Longevity and Taking Care of Self
I was thinking about my dad’s longevity the other day and how he defied all reason as he took zero care of himself and his body. Is longevity a matter of luck? A matter of good genes? All of a sudden, as I was pondering that, I came across two articles that were exactly to my point.
One was about a 96 year old grandmother who recently passed away, telling her granddaughter that she never drank water and lived on red wine and coffee, eating anything she wished. (Attached is a list she gave her granddaughter about her longevity)
Another was about a 95 year old celebrating her 95th with two huge ice cream sundaes – the size and kind I have not experienced in years in trying to be a good girl and watching my diet and indulgences. (The photo is included here.)
My dad, Milt, passed away this past summer at the age of 95.5. He followed no health rules, rarely drank water, rarely took his vitamins, did not get exercise or Vitamin D. In fact his doctor prescribed Vitamin D as he was always deficient. I would find it stuffed in napkins in his drawers with the other vitamins he did not care to take. He was a couch potato with very poor posture but no back issues. In fact, he stayed pretty healthy until the very end when a variety of things caught up with him in his last months.
Right now, I take about ten vitamins, drink lots of water, do exercise at least six times a week, try to limit indulgences, and I am starting to wonder why I do all that. Hasn’t genetic destiny already decided my relative longevity, excluding fateful accidents? Why bother? Remember those memes about indulgences where one must decide to throw caution to the wind and live happily if not necessarily until 95ish; or grow old in absolute misery for denying life’s little pleasures?
About my genetics: I take after my father’s side of the family in many ways, and I must say, they were all fed from childhood in the old school recipes of lots of chicken fat, and loads of eggs, and lots of other unhealthy things but all of them lived very long lives.
Since my husband and I entered our sixties decade, we have made the following changes:
All organic products purchased, from food to soap, to just about everything else. No extra chemicals for us!
No nightly ice cream – but found a worthy substitute in Yasso bars.
We take plenty of vitamin supplements and go heavy in trying to get Vitamin D – naturally is the preferred way for me. (Many studies link immunity to Vitamin D levels in the body.)
We both exercise vigorously several times a week – Gary plays hockey and really gets the heart-rate up, and I still do crazy Bikram Yoga and fast paced walking.
We eat things like Cashew yogurt, to reduce dairy, and things like sardines, KALE, and spinach. (For two people who grew up in the junk food capital of the world – Philly – this is a major development. Still those years of cheesesteaks, ice-cream, and other decadence there surely took its toll for the first part of our lives.)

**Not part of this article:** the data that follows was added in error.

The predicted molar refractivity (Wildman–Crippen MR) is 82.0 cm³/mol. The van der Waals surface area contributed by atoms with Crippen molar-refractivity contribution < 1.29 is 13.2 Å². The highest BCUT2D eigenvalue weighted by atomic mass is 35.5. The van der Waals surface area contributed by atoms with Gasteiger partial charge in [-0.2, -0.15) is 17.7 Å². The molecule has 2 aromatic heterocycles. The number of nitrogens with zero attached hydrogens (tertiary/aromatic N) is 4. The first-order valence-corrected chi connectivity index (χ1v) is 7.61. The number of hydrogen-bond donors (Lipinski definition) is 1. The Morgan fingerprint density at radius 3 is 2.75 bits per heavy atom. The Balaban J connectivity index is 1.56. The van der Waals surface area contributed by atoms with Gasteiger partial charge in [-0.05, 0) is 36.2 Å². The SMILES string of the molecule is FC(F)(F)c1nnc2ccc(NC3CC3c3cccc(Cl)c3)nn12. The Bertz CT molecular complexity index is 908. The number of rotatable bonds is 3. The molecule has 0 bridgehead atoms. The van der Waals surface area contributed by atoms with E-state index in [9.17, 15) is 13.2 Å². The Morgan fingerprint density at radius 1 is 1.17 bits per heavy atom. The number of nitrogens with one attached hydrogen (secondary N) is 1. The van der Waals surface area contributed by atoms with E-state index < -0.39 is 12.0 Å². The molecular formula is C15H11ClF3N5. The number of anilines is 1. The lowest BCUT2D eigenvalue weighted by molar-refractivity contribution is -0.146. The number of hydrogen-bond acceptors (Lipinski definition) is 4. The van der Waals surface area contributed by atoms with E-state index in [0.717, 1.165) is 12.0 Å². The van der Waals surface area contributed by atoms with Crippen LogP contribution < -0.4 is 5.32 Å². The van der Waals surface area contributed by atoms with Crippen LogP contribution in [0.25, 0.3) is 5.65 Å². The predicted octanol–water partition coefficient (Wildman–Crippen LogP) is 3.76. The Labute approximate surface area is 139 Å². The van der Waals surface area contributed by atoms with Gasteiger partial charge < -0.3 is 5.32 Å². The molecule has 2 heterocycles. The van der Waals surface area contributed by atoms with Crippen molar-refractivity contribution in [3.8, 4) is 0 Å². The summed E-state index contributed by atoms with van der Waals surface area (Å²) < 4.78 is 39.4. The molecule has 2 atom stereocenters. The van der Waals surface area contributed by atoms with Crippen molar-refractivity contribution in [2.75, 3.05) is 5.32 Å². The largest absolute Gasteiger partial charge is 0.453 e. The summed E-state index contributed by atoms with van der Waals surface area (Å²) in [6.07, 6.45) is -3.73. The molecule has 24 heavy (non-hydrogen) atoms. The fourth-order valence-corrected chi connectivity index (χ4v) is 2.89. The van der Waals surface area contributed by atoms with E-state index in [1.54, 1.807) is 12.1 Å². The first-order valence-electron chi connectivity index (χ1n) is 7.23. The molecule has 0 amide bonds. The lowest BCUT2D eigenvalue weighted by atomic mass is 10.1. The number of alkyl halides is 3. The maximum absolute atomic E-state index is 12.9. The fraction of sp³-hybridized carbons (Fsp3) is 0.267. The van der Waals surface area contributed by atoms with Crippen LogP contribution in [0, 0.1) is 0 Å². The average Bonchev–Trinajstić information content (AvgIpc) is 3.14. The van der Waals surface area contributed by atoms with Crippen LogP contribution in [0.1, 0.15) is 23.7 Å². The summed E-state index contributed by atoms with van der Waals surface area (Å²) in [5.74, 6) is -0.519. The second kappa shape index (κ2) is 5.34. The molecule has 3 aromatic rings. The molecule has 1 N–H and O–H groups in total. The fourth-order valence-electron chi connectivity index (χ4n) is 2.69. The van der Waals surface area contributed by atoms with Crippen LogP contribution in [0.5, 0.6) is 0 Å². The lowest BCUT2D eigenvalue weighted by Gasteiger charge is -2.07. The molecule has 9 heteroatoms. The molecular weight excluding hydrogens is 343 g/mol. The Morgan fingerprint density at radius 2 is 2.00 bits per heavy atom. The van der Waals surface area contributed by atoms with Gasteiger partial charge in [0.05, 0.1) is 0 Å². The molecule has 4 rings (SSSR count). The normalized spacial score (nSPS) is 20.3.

We go to bed earlier, to catch the appropriate amount of sleep.
We limit our alcohol intake.
I no longer eat Cheetos for dinner, and rarely begin with dessert, if we even have dessert. (Again, Yasso bars.) There are exceptions when something irresistible is around such as a recent delicious peach pie. (My favorite fruit pie.)
We snack on unsalted nuts. Speaking of that we have greatly reduced our sodium intake.
I drink about 10 glasses of water a day.
We no longer drink soda.
My husband is obsessed with Tumeric.
We get regular check ups.
Two more of my secrets: ALOE, and Apple Cider Vinegar.
Wow, that is quite a list! And that is not all, but all I am inclined to think up right now.
And all of it is done to defy illness as we age.
A nice by-product of some of the things I do is looking years younger than my natural age of nearing 68. (67 and 3/4 if you must know.)
New people I meet in Bikram Yoga, look at me in my cute yoga shorts and sports bra, and guess my age to be about 20 years younger than I am in reality. Some there have argued that with my legs and arms, there is no way I can be the senior citizen I am. I am seriously keeping up that regimen because I believe the heat and exercise are helping me to age more slowly but again, it could be my genetics. I could be doing absolutely NOTHING healthy and still look this way.
All of our anti-illness-aging techniques are due to wanting to be around to participate in life with our adorable grandchildren as they grow up. We have more incentive now than ever.
But does any of it matter? Isn’t it true that fate could decide for us even if we are healthy and in good shape? Accidents happen. I am going to be very upset if my Snickers Bar lunches that ended with my 50’s was for naught.
SIDE NOTE: I am pleading with everyone my age to please get dressed and undressed in a chair or stool. Bending down to put on socks and shoes, pulling legs out of skinny jeans without support – these are all hazards at our age as I know of two people recently with very bad falls and breaks due to their dressing and undressing regimen not including a chair for support. (And hold on to bannisters too!) I say this because FALLS are the catastrophe we cannot avoid even if we stay extremely healthy.
For this blog post, I would like some feedback. Are you denying your pleasures regularly in favor of healthier habits? Or are you just living your life, come what may? I know that the two women and my dad referenced earlier do the latter, but I want to know from people my age and a bit younger.
(I munched on Kale chips while I typed this. Those who followed my blog like forever, will remember when I typed with Cheetos fingers. I must snack when I write. Who ever knew those words would ever be admitted by me or ever typed on a blog?)